News Sports Opinion Photos Social Classified Obits Contact

City to vote on ad valorem, sales tax

By Michael Butler

The City of Tallassee has come to the proverbial fork in the road. The city council will be voting on whether or not to incorporate new taxes that Tallassee mayor Johnny Hammock feels are a necessity to address the city's infrastructure issues. The vote will be on the table at the April 10 council meeting.

"When I came into office in 2016, I said I didn't want to raise taxes unless it's absolutely necessary," Hammock said. "I like most everyone in town had no clue of the shape we were in. Half of my salary comes from being superintendent of the utilities. We have an infrastructure system that is crumbling. We've got sewer lines that are over 80 years old. We've got cast iron water lines, cast iron gas lines. We're being forced by the state to make major upgrades at our sewer lagoon."

Hammock reported that the city is still $17 million in debt based on existing bonds.

"We have only $1.3 million dollars to our constitutional debt limit. The last thing that I would ever want to do is raise taxes, but I don't see any other option."

The Alabama Department of Environmental Management has tasked the city with upgrading its current sewer system.

"The state's going to make us do at least $2.5 million to get us ten years down the road," Hammock added. "The smart money would be to do the $4.8 to get us 50 plus years. You've got to have the minimum done by 2020."

The city did an infrastructure overhaul that added to the bonded debt during George McCain's term as mayor.

"There were a lot of things done," Hammock pointed out. "You can't go decades and decades without maintaining your system. That was just a drop in the bucket. Our water filter plant is over 100 years old. There hasn't been any upgrades really down there. It's been patch and pray."

The Tallassee City Council will be voting on a new tax proposal at the April 9 meeting

Hammock noted on a WTLS radio interview this week that the upgrades will not be a quick fix.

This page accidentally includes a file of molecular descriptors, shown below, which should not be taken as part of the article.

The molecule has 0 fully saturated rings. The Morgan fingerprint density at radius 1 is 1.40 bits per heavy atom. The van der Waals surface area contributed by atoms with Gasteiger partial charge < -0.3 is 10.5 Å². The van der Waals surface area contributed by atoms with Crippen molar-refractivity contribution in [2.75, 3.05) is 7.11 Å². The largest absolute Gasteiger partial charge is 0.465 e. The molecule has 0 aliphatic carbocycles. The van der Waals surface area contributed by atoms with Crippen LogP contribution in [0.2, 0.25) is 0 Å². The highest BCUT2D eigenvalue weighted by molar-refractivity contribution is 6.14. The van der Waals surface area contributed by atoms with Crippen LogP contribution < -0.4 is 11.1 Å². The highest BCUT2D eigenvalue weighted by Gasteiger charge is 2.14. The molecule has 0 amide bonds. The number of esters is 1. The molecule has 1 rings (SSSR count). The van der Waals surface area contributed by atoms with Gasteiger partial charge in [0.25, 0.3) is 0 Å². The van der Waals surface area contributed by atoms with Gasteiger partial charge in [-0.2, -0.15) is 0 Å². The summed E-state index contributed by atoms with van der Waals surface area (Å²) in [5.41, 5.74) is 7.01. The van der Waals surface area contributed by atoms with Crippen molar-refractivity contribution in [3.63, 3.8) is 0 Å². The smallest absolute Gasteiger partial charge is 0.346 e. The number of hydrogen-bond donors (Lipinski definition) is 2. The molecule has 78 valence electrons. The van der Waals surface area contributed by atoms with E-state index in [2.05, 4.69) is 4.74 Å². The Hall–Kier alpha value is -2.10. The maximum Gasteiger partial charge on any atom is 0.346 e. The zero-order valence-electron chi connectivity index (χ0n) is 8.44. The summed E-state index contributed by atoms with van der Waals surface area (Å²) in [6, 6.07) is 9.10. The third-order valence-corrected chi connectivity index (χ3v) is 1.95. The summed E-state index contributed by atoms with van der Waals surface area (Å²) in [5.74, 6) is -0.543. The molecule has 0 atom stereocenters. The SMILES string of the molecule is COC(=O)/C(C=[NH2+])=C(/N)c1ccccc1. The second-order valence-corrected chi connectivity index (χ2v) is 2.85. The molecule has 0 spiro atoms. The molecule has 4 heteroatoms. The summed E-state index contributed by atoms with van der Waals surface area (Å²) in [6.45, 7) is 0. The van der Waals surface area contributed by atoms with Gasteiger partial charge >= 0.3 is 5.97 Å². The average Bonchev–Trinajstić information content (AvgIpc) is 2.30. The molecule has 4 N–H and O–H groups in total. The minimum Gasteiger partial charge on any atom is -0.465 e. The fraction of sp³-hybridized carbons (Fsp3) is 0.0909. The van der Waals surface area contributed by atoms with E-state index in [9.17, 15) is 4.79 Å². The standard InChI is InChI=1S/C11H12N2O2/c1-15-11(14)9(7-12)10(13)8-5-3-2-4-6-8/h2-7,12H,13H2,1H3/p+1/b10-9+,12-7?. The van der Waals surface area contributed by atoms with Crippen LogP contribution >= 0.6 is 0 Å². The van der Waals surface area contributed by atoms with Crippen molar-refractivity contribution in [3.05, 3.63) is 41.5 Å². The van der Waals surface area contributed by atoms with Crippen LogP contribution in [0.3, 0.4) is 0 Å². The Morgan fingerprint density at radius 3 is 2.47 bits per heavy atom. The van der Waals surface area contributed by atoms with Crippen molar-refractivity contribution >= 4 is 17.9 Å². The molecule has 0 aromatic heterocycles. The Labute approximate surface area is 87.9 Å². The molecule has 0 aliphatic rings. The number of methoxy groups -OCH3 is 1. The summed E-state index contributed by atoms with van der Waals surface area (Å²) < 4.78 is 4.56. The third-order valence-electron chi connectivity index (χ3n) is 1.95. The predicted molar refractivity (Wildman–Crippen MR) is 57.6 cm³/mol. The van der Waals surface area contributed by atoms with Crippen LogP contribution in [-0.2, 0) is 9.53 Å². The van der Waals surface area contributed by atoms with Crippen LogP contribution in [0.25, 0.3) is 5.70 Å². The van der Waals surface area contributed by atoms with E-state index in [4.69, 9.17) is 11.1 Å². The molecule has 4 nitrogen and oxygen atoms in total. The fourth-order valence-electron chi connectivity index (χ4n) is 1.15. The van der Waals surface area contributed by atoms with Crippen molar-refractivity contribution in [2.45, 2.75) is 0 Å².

"If we start right now doing what we need to do, everyone in this room will be dead before we get to where we need to be. I know it sounds crazy but it's that bad. We need a new high school as well. That thing's pushing a 100 years old. They need a new school. We need to give them a little more money, so they can start their project."

The city school system receives a penny on every dollar of the city's sales tax. Hammock has introduced a new sales tax for Elmore County that would add to the contribution for the schools and the infrastructure needs.

"We're proposing a sales tax increase to ten cents on the dollar on the Elmore County side only. Tallapoosa County did this a while back to start building their new schools. Montgomery's at ten. Tuskegee's at ten. Shorter's at ten. Eclectic's at ten."

The additional sales tax would bring in another $700,000 - 750,000 annually with the revenues being split between infrastructure and school improvements. The ad valorem tax proposal would draw about $250,000 - 260,000 per year.

"Tallassee is one of only 10 or 11 municipalities that does not have an ad valorem tax. We're proposing a five mill tax. What that means is my house on Noble Road is accessed by the county at $204,000. You take ten percent of that and multiply it by .005. I'm looking at $102 more a year.

"On the ad valorem, depending on when you turn 65, you're exempt. Hundred percent disabled is exempt. You make less that $12,000 per year you're exempt on an ad valorem tax."

As for how the city council might vote, that's the million dollar question - no pun intended.

"I have no idea," said Hammock. "They're the legislative branch. I get to vote too. Why should I vote? I might lean over and vote, just so it's on the record that I'm for it. I don't want to put it all on their shoulders."

Send Comments